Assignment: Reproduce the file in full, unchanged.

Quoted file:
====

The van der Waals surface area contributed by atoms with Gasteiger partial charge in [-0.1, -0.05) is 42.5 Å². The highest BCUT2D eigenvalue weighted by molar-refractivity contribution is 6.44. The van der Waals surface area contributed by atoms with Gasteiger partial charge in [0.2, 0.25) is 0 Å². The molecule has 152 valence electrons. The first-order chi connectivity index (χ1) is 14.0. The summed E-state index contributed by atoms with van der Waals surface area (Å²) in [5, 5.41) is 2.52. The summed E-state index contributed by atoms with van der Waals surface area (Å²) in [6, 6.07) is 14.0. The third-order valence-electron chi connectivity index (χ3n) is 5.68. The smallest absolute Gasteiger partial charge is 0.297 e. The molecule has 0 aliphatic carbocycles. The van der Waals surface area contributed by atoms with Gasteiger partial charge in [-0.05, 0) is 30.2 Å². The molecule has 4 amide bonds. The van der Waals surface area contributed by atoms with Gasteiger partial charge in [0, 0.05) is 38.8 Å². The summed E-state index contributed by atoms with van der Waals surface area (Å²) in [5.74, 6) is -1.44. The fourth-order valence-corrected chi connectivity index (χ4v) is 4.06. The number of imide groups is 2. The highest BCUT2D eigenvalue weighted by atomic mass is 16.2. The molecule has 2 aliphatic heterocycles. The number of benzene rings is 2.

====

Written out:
The van der Waals surface area contributed by atoms with Gasteiger partial charge in [-0.1, -0.05) is 42.5 Å². The highest BCUT2D eigenvalue weighted by molar-refractivity contribution is 6.44. The van der Waals surface area contributed by atoms with Gasteiger partial charge in [0.2, 0.25) is 0 Å². The molecule has 152 valence electrons. The first-order chi connectivity index (χ1) is 14.0. The summed E-state index contributed by atoms with van der Waals surface area (Å²) in [5, 5.41) is 2.52. The summed E-state index contributed by atoms with van der Waals surface area (Å²) in [6, 6.07) is 14.0. The third-order valence-electron chi connectivity index (χ3n) is 5.68. The smallest absolute Gasteiger partial charge is 0.297 e. The molecule has 0 aliphatic carbocycles. The van der Waals surface area contributed by atoms with Gasteiger partial charge in [-0.05, 0) is 30.2 Å². The molecule has 4 amide bonds. The van der Waals surface area contributed by atoms with Gasteiger partial charge in [0, 0.05) is 38.8 Å². The summed E-state index contributed by atoms with van der Waals surface area (Å²) in [5.74, 6) is -1.44. The fourth-order valence-corrected chi connectivity index (χ4v) is 4.06. The number of imide groups is 2. The highest BCUT2D eigenvalue weighted by atomic mass is 16.2. The molecule has 2 aliphatic heterocycles. The number of benzene rings is 2.